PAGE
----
The disaster of windfall-profits taxes to return?
posted at 7:10 pm on May 2, 2008 by Ed Morrissey
If we elect Barack Obama or Hillary Clinton, we will get a rerun of the windfall-profits fiasco that Ronald Reagan finally ended in the early 1980s. Obama has added his own plan to Hillary’s on the stump, which would hike taxes on oil companies while gas prices go through the roof. Not only does this make little sense, but we already have a history of failure that proves it, as Investors Business Daily reminds us.
First, Obama’s plan targets all revenues above $80 a barrel, without really explaining why he chose that particular number:
Among the options Illinois Senator Obama is mulling is imposing a 20 percent tax on the cost of a barrel of oil above $80, said Grumet, who spoke at a conference in Washington today.
“The industry has profited greatly — over $150 billion in 2007 — due to global instability fueled by conflict in Iraq, failing domestic fiscal policies that have weakened the U.S. dollar and skyrocketing global demand resulting from a lack of investment in alternatives,” said the Obama fact sheet.
Energy companies argue that new taxes will discourage production at a time when supply is needed most.
Clinton would impose a $20 billion windfall profits tax on oil companies over the next decade and repeal $30 billion in tax breaks over 10 years to pay into a so-called strategic energy fund, said Brian Deese, Clinton’s economic policy director.
Profited “greatly” depends on which measure one uses for that determination. The industry did make $150 billion in profit, but that came from more than $1.7 trillion in sales. Their profit margin came to a whopping 8.3%, which underperformed the entire manufacturing sector as a whole. For investors in the oil industry, and 8.3% return on investment doesn’t exactly equate to screamingly fabulous growth, especially when looking at pharmaceuticals (18.4%) and beverage makers (19.1%).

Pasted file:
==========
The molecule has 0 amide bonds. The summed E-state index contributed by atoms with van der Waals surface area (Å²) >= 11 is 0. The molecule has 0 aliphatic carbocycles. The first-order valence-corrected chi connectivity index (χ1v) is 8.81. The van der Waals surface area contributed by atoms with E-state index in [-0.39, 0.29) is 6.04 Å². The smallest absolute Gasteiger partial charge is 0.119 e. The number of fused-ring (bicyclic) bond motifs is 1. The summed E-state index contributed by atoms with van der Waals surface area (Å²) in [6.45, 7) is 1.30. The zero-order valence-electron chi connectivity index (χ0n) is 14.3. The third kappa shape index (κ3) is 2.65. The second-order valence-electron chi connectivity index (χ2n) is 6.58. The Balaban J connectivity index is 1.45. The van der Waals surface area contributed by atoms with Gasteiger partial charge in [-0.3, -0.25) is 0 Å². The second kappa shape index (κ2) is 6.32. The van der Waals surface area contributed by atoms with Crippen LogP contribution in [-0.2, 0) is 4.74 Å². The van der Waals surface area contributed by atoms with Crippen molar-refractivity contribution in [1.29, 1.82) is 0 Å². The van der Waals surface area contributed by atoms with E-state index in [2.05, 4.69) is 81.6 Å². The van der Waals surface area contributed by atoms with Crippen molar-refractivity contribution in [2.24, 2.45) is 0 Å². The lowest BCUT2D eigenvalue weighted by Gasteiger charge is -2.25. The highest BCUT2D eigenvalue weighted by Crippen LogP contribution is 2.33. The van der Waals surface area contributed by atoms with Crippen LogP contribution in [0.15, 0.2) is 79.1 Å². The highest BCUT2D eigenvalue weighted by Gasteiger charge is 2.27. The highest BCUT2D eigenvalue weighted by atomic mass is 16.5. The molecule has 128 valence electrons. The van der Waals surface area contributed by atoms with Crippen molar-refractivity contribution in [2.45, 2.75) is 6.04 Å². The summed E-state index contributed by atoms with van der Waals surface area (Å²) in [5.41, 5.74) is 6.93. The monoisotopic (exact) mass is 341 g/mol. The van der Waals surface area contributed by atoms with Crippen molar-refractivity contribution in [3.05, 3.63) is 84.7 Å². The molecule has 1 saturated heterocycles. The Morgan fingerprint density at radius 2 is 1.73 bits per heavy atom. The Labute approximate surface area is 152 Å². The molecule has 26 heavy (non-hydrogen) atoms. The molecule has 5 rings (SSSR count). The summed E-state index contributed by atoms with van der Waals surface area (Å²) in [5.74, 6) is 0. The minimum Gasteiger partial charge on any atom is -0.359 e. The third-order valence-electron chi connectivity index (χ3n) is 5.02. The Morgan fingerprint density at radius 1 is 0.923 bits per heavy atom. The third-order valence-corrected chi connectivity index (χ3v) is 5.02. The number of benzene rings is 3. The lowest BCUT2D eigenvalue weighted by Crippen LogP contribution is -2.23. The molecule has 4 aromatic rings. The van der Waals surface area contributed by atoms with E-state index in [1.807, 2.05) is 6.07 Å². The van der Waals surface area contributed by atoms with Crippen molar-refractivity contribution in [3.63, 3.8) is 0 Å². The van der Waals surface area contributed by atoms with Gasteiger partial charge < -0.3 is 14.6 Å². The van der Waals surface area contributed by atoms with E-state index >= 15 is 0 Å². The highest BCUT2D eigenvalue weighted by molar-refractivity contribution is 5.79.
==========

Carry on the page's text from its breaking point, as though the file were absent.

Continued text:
Describing an 8.3% return as “windfall” demonstrates the economic illiteracy of the Democrats. Of course, so does the notion of combating high prices through an increase of the tax burden. Where does Obama believe that tax goes? It gets paid by hiking prices at the pump, as the relatively thin margins on sales will dissipate rapidly without a price increase to balance it. Otherwise, it will come out of the pockets of investors, which means people who own stock through 401Ks and mutual funds. That means millions of Americans will have to delay retirement, as lower growth will require more years and more contributions to earn enough money to stop working.
IBD reminds us that the Carter-era policy flopped the last time we tried it:
Besides, we’ve tried windfall profits taxes before, in the early 1980s, and they were an utter failure. As the Congressional Research Service found, revenues produced for the government were nearly 75% below what was expected. Meanwhile, domestic oil output fell 8%, while oil imports surged 16%. ….
Oh sure, Big Oil’s profits are up. But so are the taxes they pay. In 2006, that came to $90 billion — up 334% in just four years.
This is how Clinton-style populism works. It starts with ignorance and ends with serious damage to our economy.
Oil prices aren’t high because profits are up; they’re high because we don’t have enough oil. By clamping down on drilling, refusing to move forward on nuclear energy and hitting producers with punitive taxes, Congress is doing all it can to ensure we don’t have enough in the future.
Once again, industries have three ways to lower prices: produce more, lower demand, or reduce cost overhead on production and sales. The Obama and Clinton plan essentially kneecaps oil companies by refusing to lift restrictions on drilling and then making it much more costly for them to buy and sell gasoline. It’s a prescription for even more reliance on foreign oil, skyrocketing prices, and economic instability.